Keeping it REAL!
It's the natural choice.
Where do REAL trees come from and how does Christmas tree farming affect the environment?
In the past, most Christmas trees came from the forest; today approximately 98% are grown on Christmas tree plantations.
Most southern grown Christmas trees take 4-5 years to reach marketable heights. During that time, farmers work very hard caring for their trees. Trees must be fertilized, protected from insects, and pruned two to three times annually. Mowing is required to reduce unwanted competition during the summer months.
While Christmas trees are growing, they add oxygen to the atmosphere and provide habitat for wildlife. Real trees are a renewable, recyclable resource.
Once a tree has been harvested and the Christmas season is over, the trunk and branches can be used as mulch for gardens, parks or in animal stalls. The mulch provides a protective barrier for the roots of other plants and vegetation while preventing weeds from growing. The mulch then decomposes, providing the nutrients plants need to thrive. Mulching programs are a fast growing trend in communities throughout the nation.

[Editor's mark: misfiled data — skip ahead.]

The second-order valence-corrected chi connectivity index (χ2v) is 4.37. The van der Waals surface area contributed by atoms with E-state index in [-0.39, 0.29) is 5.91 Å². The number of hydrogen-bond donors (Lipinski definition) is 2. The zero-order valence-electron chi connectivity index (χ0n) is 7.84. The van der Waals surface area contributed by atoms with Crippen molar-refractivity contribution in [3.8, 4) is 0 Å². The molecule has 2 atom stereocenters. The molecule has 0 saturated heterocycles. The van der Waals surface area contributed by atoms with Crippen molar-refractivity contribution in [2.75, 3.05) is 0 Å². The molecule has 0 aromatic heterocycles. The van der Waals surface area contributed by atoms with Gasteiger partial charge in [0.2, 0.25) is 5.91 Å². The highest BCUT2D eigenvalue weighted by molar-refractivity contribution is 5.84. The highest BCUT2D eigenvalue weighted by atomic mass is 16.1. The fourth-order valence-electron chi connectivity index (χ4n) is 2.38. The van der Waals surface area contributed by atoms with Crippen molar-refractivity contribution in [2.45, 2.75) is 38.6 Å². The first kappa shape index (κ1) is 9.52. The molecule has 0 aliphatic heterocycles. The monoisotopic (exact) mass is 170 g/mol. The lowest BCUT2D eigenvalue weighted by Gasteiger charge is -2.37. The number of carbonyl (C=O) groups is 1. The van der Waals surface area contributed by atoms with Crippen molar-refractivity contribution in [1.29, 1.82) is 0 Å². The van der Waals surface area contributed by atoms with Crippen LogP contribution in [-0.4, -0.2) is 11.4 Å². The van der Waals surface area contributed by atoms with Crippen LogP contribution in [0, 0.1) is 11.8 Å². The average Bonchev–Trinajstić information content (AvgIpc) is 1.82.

Some communities use Christmas trees to make effective sand and soil erosion barriers, especially at beaches and on river beds. Sunk into private fish ponds, the trees make excellent refuge and feeding area for fish. Click here to view a short video on the wetlands restoration efforts of the Jefferson Parish Christmas Tree Marsh Restoration Project.
Where do fake or artificial trees come from and how do they affect the environment?
Most artificial trees (85%) in the U.S. are imported from China.
As quoted from the National Christmas Tree Association: Artificial trees are a petroleum based product that consume vast resources during fabrication. A burden to the environment, artificial trees are not biodegradable and will remain in landfills for centuries after disposal. The average usable life span of an artificial tree is only six years.
Go ahead, support an American farmer and make your Christmas a REAL Christmas. Our farmers thank you.
Click here to visit the National Christmas Tree Association's website for a comparison of REAL and artificial trees.
The Southern Christmas Tree Association